The situation "underscores the critical need for mutual respect among all ethnic and religious groups", said US Secretary of State Hilary Clinton.
Violence flared after the murder of a Buddhist woman last month, followed by an attack on a bus carrying Muslims.
Meanwhile the EU expressed satisfaction at President Thein Sein's government's handling of the violence.
Both the US and EU recently eased sanctions on Burma amid a process of reform that began with the election of a military-backed nominally civilian government in November 2010 that ended decades of military rule.
''We urge the people of Burma to work together toward a peaceful, prosperous and democratic country that respects the rights of all its diverse peoples," Mrs Clinton said in a statement.
"We believe that the security forces are handling this difficult intercommunal violence in an appropriate way," said Maja Kocijanic, spokeswoman for EU foreign policy chief Catherine Ashton.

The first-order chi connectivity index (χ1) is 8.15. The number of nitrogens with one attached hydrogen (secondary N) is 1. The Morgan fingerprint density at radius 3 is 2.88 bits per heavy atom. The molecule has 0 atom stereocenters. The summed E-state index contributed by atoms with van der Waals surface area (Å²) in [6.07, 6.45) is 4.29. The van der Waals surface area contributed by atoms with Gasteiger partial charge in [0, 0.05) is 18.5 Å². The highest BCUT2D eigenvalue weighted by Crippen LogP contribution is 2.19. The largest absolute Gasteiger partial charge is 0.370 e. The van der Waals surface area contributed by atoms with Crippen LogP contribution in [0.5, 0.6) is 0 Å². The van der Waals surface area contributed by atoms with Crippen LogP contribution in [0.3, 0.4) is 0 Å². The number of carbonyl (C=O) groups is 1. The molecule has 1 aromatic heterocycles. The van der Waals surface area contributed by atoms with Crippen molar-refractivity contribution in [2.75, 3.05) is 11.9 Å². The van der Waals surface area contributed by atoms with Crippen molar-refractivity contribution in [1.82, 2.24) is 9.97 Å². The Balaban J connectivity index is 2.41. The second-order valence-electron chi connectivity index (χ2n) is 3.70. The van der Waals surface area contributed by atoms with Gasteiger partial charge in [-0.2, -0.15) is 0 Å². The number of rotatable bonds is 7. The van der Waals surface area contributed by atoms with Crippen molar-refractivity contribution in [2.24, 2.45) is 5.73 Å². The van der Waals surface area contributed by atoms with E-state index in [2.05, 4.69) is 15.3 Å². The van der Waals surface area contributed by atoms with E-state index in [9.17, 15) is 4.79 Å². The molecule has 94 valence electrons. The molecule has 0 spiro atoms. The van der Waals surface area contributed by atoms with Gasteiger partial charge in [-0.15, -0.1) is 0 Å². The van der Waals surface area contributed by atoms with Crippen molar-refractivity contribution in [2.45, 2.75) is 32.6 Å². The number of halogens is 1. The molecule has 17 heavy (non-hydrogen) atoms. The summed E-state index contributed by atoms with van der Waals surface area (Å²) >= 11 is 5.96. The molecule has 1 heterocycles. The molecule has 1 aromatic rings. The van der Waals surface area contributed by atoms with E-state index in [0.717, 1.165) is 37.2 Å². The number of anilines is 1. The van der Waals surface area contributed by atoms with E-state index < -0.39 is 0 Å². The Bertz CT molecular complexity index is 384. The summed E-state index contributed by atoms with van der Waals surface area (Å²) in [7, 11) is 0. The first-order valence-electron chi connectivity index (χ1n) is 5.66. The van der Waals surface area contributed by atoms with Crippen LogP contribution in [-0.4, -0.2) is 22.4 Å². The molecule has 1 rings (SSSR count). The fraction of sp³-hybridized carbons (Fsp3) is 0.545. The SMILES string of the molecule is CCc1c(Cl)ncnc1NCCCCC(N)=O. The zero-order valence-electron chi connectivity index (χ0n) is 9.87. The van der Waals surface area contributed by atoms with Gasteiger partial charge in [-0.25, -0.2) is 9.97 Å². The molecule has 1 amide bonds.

Activists, however, have criticised Burma's government for allowing troops to take control of the western province and asked that journalists, aid workers and diplomats be allowed into the area.
The violence ''is spiraling out of control under the government's watch", said Elaine Pearson, deputy Asia director at Human Rights Watch in a statement.
President Thein Sein declared a state of emergency late Sunday night after unrest over the weekend saw rival Buddhist and Muslim groups setting houses on fire.
Official media said the state of emergency was "intended to restore security and stability to the people immediately".
According to reports, the violence began on Friday in the town of Maungdaw, spreading to state capital Sittwe and neighbouring villages.